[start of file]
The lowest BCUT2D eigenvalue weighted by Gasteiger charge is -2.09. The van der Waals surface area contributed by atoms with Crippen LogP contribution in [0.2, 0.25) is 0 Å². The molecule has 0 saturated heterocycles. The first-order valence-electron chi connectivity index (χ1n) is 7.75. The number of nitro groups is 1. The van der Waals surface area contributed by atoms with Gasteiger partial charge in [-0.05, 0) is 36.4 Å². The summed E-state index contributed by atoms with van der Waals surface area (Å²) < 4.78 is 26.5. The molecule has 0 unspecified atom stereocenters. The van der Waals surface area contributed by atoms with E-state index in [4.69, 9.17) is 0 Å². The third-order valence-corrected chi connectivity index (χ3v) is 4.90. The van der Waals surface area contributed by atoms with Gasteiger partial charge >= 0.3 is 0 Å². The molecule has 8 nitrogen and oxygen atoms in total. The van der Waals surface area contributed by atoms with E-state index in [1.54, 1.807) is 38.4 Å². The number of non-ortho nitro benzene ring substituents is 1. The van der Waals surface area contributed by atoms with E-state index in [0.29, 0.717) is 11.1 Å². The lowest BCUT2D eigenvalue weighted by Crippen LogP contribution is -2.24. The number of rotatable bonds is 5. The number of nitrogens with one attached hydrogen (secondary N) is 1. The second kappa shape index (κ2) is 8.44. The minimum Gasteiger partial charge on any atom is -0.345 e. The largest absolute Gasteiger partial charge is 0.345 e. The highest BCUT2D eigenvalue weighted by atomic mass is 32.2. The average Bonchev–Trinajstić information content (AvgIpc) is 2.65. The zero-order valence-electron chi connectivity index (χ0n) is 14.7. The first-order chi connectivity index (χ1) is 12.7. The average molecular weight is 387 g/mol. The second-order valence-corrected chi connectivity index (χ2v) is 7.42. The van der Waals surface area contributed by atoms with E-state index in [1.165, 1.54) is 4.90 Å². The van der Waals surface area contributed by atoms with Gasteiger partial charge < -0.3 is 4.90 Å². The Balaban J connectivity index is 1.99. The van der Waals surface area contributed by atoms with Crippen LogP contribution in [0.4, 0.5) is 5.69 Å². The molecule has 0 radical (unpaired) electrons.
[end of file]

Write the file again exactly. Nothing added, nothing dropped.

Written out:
The lowest BCUT2D eigenvalue weighted by Gasteiger charge is -2.09. The van der Waals surface area contributed by atoms with Crippen LogP contribution in [0.2, 0.25) is 0 Å². The molecule has 0 saturated heterocycles. The first-order valence-electron chi connectivity index (χ1n) is 7.75. The number of nitro groups is 1. The van der Waals surface area contributed by atoms with Gasteiger partial charge in [-0.05, 0) is 36.4 Å². The summed E-state index contributed by atoms with van der Waals surface area (Å²) < 4.78 is 26.5. The molecule has 0 unspecified atom stereocenters. The van der Waals surface area contributed by atoms with E-state index in [4.69, 9.17) is 0 Å². The third-order valence-corrected chi connectivity index (χ3v) is 4.90. The van der Waals surface area contributed by atoms with Gasteiger partial charge >= 0.3 is 0 Å². The molecule has 8 nitrogen and oxygen atoms in total. The van der Waals surface area contributed by atoms with E-state index in [1.54, 1.807) is 38.4 Å². The number of non-ortho nitro benzene ring substituents is 1. The van der Waals surface area contributed by atoms with E-state index in [0.29, 0.717) is 11.1 Å². The lowest BCUT2D eigenvalue weighted by Crippen LogP contribution is -2.24. The number of rotatable bonds is 5. The number of nitrogens with one attached hydrogen (secondary N) is 1. The second kappa shape index (κ2) is 8.44. The minimum Gasteiger partial charge on any atom is -0.345 e. The largest absolute Gasteiger partial charge is 0.345 e. The highest BCUT2D eigenvalue weighted by atomic mass is 32.2. The average Bonchev–Trinajstić information content (AvgIpc) is 2.65. The zero-order valence-electron chi connectivity index (χ0n) is 14.7. The first-order chi connectivity index (χ1) is 12.7. The average molecular weight is 387 g/mol. The second-order valence-corrected chi connectivity index (χ2v) is 7.42. The van der Waals surface area contributed by atoms with E-state index in [1.165, 1.54) is 4.90 Å². The van der Waals surface area contributed by atoms with Gasteiger partial charge < -0.3 is 4.90 Å². The Balaban J connectivity index is 1.99. The van der Waals surface area contributed by atoms with Crippen LogP contribution in [0.4, 0.5) is 5.69 Å². The molecule has 0 radical (unpaired) electrons.